Bill Gates, Elon Musk and Mark Zuckerberg and a few other tech giants are meeting in Washington to discuss the future of AI.
Musk, the CEO of a few tech businesses, described the serious dangers of AI after a three-hour Senate hearing on the topic.
“There’s some chance – above zero – that AI will kill us all. I think it’s low but there’s some chance,” Musk told reporters. “The consequences of getting AI wrong are severe.”
But he also said the meeting “may go down in history as being very important for the future of civilization.”
More than 60 senators and prominent civil society figures joined the discussion that Senate Majority Leader Chuck Schumer hosted. As the Senate gets ready to draft laws to regulate the quickly developing artificial intelligence industry, the first of nine sessions tries to forge agreement. The CEOs of Meta, Google, OpenAI, Nvidia, and IBM were among the attendees.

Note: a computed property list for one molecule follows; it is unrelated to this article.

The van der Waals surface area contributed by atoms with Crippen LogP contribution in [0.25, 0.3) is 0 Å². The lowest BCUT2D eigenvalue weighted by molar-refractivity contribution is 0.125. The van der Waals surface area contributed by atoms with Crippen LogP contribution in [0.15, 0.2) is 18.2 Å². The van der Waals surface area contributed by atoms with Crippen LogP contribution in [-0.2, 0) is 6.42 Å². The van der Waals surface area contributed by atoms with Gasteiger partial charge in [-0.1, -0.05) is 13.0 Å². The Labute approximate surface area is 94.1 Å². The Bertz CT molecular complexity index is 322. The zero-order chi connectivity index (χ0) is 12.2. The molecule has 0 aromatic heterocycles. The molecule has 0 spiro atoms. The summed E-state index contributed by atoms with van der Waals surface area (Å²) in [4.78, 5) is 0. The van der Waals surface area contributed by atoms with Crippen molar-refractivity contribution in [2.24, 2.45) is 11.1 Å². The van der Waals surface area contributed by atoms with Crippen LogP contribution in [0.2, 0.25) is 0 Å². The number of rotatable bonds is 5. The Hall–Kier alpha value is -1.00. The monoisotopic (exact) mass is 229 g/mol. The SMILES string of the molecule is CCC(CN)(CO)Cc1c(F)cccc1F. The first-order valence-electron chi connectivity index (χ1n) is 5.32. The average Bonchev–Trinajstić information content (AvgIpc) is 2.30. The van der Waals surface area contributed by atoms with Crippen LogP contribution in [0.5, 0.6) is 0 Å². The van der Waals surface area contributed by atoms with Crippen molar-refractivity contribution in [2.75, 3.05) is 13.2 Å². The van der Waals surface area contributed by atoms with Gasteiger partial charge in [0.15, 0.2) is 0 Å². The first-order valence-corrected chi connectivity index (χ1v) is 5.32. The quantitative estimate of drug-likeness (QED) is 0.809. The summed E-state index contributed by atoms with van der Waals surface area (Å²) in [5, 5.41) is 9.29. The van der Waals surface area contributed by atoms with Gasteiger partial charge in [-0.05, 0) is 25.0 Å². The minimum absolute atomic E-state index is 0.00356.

According to Schumer, every participant raised their hands when asked if the federal government should regulate AI, signaling “yes” responses. But consensus on what that role should be and specifics on legislation remained elusive, according to attendees.
Bill Gates spoke of AI’s potential to feed the hungry; another attendee called for spending tens of billions on “transformational innovation” that could unlock AI’s benefits.
The challenge for Congress is to promote those benefits while mitigating the societal risks of AI; these include the potential for technology-based discrimination, threats to national security and even, “civilizational risk”.
Senators emerging from the meeting said they heard a broad range of perspectives, with representatives from labor unions raising the issue of job displacement and civil rights leaders highlighting the need for an inclusive legislative process that provides the least powerful in society a voice.
Most agreed that AI could not be left to its own devices.